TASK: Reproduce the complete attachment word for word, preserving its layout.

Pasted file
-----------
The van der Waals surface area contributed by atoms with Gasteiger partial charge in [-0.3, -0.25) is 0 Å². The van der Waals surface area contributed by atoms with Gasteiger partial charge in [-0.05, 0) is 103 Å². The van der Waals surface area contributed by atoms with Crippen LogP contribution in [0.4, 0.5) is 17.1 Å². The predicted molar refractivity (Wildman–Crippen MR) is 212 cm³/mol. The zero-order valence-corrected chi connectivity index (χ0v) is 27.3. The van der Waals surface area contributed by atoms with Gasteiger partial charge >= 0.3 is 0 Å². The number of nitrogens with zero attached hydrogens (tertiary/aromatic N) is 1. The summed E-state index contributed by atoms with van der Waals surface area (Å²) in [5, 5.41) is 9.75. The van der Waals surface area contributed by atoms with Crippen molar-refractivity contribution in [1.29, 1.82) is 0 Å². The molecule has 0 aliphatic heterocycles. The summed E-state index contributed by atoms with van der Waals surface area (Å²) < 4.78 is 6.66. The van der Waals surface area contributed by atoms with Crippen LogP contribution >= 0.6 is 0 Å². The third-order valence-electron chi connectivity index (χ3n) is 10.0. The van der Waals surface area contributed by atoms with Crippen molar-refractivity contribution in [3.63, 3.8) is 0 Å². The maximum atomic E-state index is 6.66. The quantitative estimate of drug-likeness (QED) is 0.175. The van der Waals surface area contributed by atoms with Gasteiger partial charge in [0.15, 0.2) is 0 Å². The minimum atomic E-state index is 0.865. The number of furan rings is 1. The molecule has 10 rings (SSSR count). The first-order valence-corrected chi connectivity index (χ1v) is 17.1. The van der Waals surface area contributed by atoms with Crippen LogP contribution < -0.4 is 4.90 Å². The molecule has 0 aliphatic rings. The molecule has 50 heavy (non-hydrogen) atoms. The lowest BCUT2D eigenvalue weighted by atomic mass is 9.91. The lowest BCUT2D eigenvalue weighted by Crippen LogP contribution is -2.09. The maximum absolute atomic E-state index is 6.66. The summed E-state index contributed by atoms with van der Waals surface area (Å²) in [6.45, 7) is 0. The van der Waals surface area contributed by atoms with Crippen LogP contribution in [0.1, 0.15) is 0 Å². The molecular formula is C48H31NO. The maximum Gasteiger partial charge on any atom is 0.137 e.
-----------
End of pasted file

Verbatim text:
The van der Waals surface area contributed by atoms with Gasteiger partial charge in [-0.3, -0.25) is 0 Å². The van der Waals surface area contributed by atoms with Gasteiger partial charge in [-0.05, 0) is 103 Å². The van der Waals surface area contributed by atoms with Crippen LogP contribution in [0.4, 0.5) is 17.1 Å². The predicted molar refractivity (Wildman–Crippen MR) is 212 cm³/mol. The zero-order valence-corrected chi connectivity index (χ0v) is 27.3. The van der Waals surface area contributed by atoms with Gasteiger partial charge >= 0.3 is 0 Å². The number of nitrogens with zero attached hydrogens (tertiary/aromatic N) is 1. The summed E-state index contributed by atoms with van der Waals surface area (Å²) in [5, 5.41) is 9.75. The van der Waals surface area contributed by atoms with Crippen molar-refractivity contribution in [1.29, 1.82) is 0 Å². The molecule has 0 aliphatic heterocycles. The summed E-state index contributed by atoms with van der Waals surface area (Å²) < 4.78 is 6.66. The van der Waals surface area contributed by atoms with Crippen LogP contribution >= 0.6 is 0 Å². The third-order valence-electron chi connectivity index (χ3n) is 10.0. The van der Waals surface area contributed by atoms with Crippen molar-refractivity contribution in [3.63, 3.8) is 0 Å². The maximum atomic E-state index is 6.66. The quantitative estimate of drug-likeness (QED) is 0.175. The van der Waals surface area contributed by atoms with Gasteiger partial charge in [0.15, 0.2) is 0 Å². The minimum atomic E-state index is 0.865. The number of furan rings is 1. The molecule has 10 rings (SSSR count). The first-order valence-corrected chi connectivity index (χ1v) is 17.1. The van der Waals surface area contributed by atoms with Crippen LogP contribution < -0.4 is 4.90 Å². The molecule has 0 aliphatic rings. The molecule has 50 heavy (non-hydrogen) atoms. The lowest BCUT2D eigenvalue weighted by atomic mass is 9.91. The lowest BCUT2D eigenvalue weighted by Crippen LogP contribution is -2.09. The maximum absolute atomic E-state index is 6.66. The summed E-state index contributed by atoms with van der Waals surface area (Å²) in [6.45, 7) is 0. The van der Waals surface area contributed by atoms with Crippen LogP contribution in [0.1, 0.15) is 0 Å². The molecular formula is C48H31NO. The maximum Gasteiger partial charge on any atom is 0.137 e.